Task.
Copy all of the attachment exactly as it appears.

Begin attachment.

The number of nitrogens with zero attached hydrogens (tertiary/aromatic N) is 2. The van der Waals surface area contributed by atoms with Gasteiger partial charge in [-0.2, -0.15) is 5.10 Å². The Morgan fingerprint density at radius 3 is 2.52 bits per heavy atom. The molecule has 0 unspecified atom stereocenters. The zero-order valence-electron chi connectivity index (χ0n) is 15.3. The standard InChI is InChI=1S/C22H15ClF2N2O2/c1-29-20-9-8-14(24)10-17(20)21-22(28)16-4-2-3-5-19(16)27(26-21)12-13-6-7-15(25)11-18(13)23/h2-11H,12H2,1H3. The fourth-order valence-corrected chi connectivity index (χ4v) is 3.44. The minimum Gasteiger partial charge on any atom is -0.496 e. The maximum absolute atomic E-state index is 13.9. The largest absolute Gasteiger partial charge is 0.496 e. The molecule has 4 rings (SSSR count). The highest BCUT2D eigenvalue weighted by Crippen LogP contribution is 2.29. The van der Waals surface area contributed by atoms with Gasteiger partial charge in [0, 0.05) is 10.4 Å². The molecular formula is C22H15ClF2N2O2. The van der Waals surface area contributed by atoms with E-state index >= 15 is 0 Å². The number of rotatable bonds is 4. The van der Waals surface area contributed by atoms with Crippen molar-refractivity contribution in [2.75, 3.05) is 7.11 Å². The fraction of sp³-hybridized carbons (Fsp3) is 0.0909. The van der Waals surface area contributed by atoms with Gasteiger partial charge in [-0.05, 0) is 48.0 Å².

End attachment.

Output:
The number of nitrogens with zero attached hydrogens (tertiary/aromatic N) is 2. The van der Waals surface area contributed by atoms with Gasteiger partial charge in [-0.2, -0.15) is 5.10 Å². The Morgan fingerprint density at radius 3 is 2.52 bits per heavy atom. The molecule has 0 unspecified atom stereocenters. The zero-order valence-electron chi connectivity index (χ0n) is 15.3. The standard InChI is InChI=1S/C22H15ClF2N2O2/c1-29-20-9-8-14(24)10-17(20)21-22(28)16-4-2-3-5-19(16)27(26-21)12-13-6-7-15(25)11-18(13)23/h2-11H,12H2,1H3. The fourth-order valence-corrected chi connectivity index (χ4v) is 3.44. The minimum Gasteiger partial charge on any atom is -0.496 e. The maximum absolute atomic E-state index is 13.9. The largest absolute Gasteiger partial charge is 0.496 e. The molecule has 4 rings (SSSR count). The highest BCUT2D eigenvalue weighted by Crippen LogP contribution is 2.29. The van der Waals surface area contributed by atoms with Gasteiger partial charge in [0, 0.05) is 10.4 Å². The molecular formula is C22H15ClF2N2O2. The van der Waals surface area contributed by atoms with E-state index >= 15 is 0 Å². The number of rotatable bonds is 4. The van der Waals surface area contributed by atoms with Crippen molar-refractivity contribution in [2.75, 3.05) is 7.11 Å². The fraction of sp³-hybridized carbons (Fsp3) is 0.0909. The van der Waals surface area contributed by atoms with Gasteiger partial charge in [-0.05, 0) is 48.0 Å².